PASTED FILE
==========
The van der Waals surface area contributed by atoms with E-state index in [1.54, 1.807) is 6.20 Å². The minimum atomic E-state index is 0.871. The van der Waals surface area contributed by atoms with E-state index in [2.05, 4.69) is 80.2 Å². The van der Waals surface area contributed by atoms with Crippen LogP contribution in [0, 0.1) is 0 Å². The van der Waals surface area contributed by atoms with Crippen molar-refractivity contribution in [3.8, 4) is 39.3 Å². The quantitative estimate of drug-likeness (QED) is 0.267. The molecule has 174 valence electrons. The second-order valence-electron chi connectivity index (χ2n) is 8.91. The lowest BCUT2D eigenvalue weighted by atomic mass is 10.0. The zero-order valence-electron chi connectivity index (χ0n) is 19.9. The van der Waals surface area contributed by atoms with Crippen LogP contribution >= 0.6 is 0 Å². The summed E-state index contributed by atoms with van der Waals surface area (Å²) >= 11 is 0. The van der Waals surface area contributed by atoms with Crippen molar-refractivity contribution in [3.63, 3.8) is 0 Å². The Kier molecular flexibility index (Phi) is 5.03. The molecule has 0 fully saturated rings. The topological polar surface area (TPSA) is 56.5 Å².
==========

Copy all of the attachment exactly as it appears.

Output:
The van der Waals surface area contributed by atoms with E-state index in [1.54, 1.807) is 6.20 Å². The minimum atomic E-state index is 0.871. The van der Waals surface area contributed by atoms with E-state index in [2.05, 4.69) is 80.2 Å². The van der Waals surface area contributed by atoms with Crippen LogP contribution in [0, 0.1) is 0 Å². The van der Waals surface area contributed by atoms with Crippen molar-refractivity contribution in [3.8, 4) is 39.3 Å². The quantitative estimate of drug-likeness (QED) is 0.267. The molecule has 174 valence electrons. The second-order valence-electron chi connectivity index (χ2n) is 8.91. The lowest BCUT2D eigenvalue weighted by atomic mass is 10.0. The zero-order valence-electron chi connectivity index (χ0n) is 19.9. The van der Waals surface area contributed by atoms with Crippen LogP contribution >= 0.6 is 0 Å². The summed E-state index contributed by atoms with van der Waals surface area (Å²) >= 11 is 0. The van der Waals surface area contributed by atoms with Crippen molar-refractivity contribution in [3.63, 3.8) is 0 Å². The Kier molecular flexibility index (Phi) is 5.03. The molecule has 0 fully saturated rings. The topological polar surface area (TPSA) is 56.5 Å².